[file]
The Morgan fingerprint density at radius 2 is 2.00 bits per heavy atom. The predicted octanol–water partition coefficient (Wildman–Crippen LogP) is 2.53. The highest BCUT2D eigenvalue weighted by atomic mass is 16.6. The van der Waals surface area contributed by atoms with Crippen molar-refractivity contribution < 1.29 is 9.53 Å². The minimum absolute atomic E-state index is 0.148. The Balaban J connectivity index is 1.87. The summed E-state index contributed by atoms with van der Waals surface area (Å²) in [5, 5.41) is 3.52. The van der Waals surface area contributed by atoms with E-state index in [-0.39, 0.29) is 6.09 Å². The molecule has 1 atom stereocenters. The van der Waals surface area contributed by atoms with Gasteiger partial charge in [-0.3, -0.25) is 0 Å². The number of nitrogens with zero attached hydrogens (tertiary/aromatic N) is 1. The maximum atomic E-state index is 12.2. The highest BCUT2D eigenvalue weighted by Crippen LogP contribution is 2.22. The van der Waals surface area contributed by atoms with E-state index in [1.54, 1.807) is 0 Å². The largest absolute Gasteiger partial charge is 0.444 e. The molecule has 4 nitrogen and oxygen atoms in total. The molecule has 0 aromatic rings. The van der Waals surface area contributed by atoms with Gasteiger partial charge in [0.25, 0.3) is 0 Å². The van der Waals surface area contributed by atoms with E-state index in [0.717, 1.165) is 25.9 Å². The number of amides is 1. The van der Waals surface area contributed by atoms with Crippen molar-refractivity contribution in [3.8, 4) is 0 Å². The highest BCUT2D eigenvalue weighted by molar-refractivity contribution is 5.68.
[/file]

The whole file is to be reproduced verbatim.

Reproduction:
The Morgan fingerprint density at radius 2 is 2.00 bits per heavy atom. The predicted octanol–water partition coefficient (Wildman–Crippen LogP) is 2.53. The highest BCUT2D eigenvalue weighted by atomic mass is 16.6. The van der Waals surface area contributed by atoms with Crippen molar-refractivity contribution < 1.29 is 9.53 Å². The minimum absolute atomic E-state index is 0.148. The Balaban J connectivity index is 1.87. The summed E-state index contributed by atoms with van der Waals surface area (Å²) in [5, 5.41) is 3.52. The van der Waals surface area contributed by atoms with E-state index in [-0.39, 0.29) is 6.09 Å². The molecule has 1 atom stereocenters. The van der Waals surface area contributed by atoms with Gasteiger partial charge in [-0.3, -0.25) is 0 Å². The number of nitrogens with zero attached hydrogens (tertiary/aromatic N) is 1. The maximum atomic E-state index is 12.2. The highest BCUT2D eigenvalue weighted by Crippen LogP contribution is 2.22. The van der Waals surface area contributed by atoms with E-state index in [1.54, 1.807) is 0 Å². The largest absolute Gasteiger partial charge is 0.444 e. The molecule has 4 nitrogen and oxygen atoms in total. The molecule has 0 aromatic rings. The van der Waals surface area contributed by atoms with Gasteiger partial charge in [0.25, 0.3) is 0 Å². The van der Waals surface area contributed by atoms with E-state index in [0.717, 1.165) is 25.9 Å². The number of amides is 1. The van der Waals surface area contributed by atoms with Crippen molar-refractivity contribution in [3.8, 4) is 0 Å². The highest BCUT2D eigenvalue weighted by molar-refractivity contribution is 5.68.